Armed with artificial intelligence, gem labs and technology providers are bringing more transparency to the grading process.
Rapid advancements in diamond grading have created a fastmoving target. “We have more technology and equipment than you can imagine and it’s all critical to running a high-volume, highly accurate and efficient lab,” says Angelo Palmieri, chief operating officer at Gem Certification & Assurance Lab (GCAL).
In 2020, the Gemological Institute of America (GIA) announced it had implemented assisted intelligence (AI) technology for diamond-clarity grading. However, it had already been working with AI-assisted grading for several years. Its goal is to strengthen the objective accuracy of diamond grading results versus its subjective human input.
“Many buyers are surprised to learn that diamond grading is based on human opinions, which are very subjective,” notes Andrew Rickard, vice president of operations at RDI Diamonds. “Technology, specifically
artificial intelligence, eliminates the subjectivity of the human eye, in turn eliminating inconsistencies and ensuring more accurate grading.”
CONFIDENCE THROUGH TRUST
Applied technology in this area leads to enhanced consumer confidence through such objectivity. “Today’s consumer is savvy, sophisticated, and keen to buy from brands that provide transparency and a high level of trust with regards to the product they are selling,” says David Block, CEO of Sarine Technologies.
Block explains how technology strengthens consumer trust. “We at Sarine believe technology is one of the most effective ways of combining transparent and trustworthy information while at the same time creating an engaging consumer experience,” he observes. Essential to creating that positive client experience, he finds, are “easy-to-understand and engaging information about the product [customers] are purchasing, which is exactly the kind of experience Sarine’s AI-based grading reports provide today.”
Palmieri affirms the value of technology in improving customer assurance. “At GCAL, we optically fingerprint every diamond using Gemprint [a visible laser-producing unique fingerprint], which allows us to positively identify that diamond at any time, whether it’s loose or mounted,” he says.
The next step draws the customer into the experience, Palmieri explains. “We then take high-resolution photomicrographs of the diamond to demonstrate to the customer what the diamond really looks like, versus an archaic two-dimensional plot that most labs use.”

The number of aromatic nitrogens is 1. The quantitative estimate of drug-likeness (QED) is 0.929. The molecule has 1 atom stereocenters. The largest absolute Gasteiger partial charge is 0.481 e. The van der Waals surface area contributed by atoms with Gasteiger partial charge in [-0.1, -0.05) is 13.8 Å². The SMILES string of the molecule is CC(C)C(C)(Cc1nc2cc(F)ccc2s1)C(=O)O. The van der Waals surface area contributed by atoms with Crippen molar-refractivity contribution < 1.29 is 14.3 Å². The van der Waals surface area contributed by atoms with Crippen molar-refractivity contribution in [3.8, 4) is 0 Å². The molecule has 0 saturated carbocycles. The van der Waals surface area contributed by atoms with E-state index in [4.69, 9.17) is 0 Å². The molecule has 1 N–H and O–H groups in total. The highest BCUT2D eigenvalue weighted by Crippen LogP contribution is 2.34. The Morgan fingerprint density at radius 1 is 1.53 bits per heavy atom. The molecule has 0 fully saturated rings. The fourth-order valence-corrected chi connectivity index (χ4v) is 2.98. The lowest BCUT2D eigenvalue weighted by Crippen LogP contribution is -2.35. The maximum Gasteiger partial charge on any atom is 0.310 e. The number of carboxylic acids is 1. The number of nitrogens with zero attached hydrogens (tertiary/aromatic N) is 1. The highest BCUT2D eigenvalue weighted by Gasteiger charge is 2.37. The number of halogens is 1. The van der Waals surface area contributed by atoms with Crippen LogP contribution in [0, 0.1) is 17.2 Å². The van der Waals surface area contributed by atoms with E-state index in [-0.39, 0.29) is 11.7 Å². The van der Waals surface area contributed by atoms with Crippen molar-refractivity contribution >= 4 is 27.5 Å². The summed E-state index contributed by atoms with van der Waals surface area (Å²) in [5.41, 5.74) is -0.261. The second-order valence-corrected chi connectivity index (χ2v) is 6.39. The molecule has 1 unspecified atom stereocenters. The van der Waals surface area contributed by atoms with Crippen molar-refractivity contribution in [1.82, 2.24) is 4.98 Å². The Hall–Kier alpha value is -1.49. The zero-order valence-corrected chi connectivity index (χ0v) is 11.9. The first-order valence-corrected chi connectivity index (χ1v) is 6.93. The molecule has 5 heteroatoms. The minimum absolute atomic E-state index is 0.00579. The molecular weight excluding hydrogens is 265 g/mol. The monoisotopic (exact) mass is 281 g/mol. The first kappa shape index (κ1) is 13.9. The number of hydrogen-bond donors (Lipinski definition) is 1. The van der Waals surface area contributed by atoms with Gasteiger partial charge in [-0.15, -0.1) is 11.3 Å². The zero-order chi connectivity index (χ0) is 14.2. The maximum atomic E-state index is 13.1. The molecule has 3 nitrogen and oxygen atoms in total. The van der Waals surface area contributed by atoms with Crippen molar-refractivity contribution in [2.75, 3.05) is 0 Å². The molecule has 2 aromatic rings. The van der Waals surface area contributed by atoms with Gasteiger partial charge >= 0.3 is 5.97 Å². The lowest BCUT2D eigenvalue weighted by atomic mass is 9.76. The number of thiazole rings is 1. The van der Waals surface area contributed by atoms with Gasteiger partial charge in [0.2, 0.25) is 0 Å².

He points out the limitations of traditional hand-drawn plots. “They can’t show you the depth of inclusions, whether close to the surface, or to the culet, nor can they show inclusions that reflect,” Palmieri
says. Furthermore, they can’t indicate the color or relief of the inclusions, which are vital to understanding the stone completely, he believes.
Because diamonds are valued for their beauty, technology also underscores their intrinsic attractiveness. “The technology, instrumentation and processes GIA uses to support our expert and experienced diamond graders are integral to helping consumers understand the characteristics of their diamonds, leading to a greater appreciation of how those characteristics affect each diamond’s appearance,” states Tom Moses, executive vice president and chief laboratory and research officer at the GIA.
With increased consumer interest in sourcing, any data revealing a diamond’s origins is also vital. The GIA Diamond Origin Report introduced in April 2019 is yet another extension of GIA’s unique expertise and understanding of diamonds, according to Moses.
“Our proprietary scientific process matches a polished diamond to its original rough, if GIA has examined
the original rough,” he adds “This is an innovative way to address consumers’ growing desire for confirmation of the country where their diamond was mined.”
“Automated, AI technology-based grading is a revolutionary step, but as with all technologies, there are limitations,” cautions Sarine’s Block. “For example, there are certain types of goods that are not covered within the scope of our current grading technology. One such example is fancy-color diamonds, which are a very small part of the total diamond population, but are a unique segment that requires special attention.
Our grading technologies are based on AI machine learning, which requires large amounts of data to ‘teach’ the advanced algorithms how to grade. So, while most of the mainstream segments are already covered, in certain segments there is still not enough data to enable reaching the level of accuracy we require from our systems.
“As we continue to both improve the underlying technology as well as collect additional data, we are confident that we will be able to expand the use of the technology to most types, sizes and qualities
THE NEXT FRONTIER
RDI Diamonds’ Rickard says, “Rare & Forever [diamonds graded via AI technology] is leading the way on bringing technology grading to the US market. As others follow, we’re working hard with our partners to develop more advanced technology and even better product transparency. These advancements will help solidify our leadership position in the rapidly evolving market.”
Palmieri reflects on the future of grading. “All labs have commercial interests, and some just have more will power to ensure that their commercial interests intersect at some point with the interest of the consumer who relies upon their reports,” he concludes.
Image: RDI Diamonds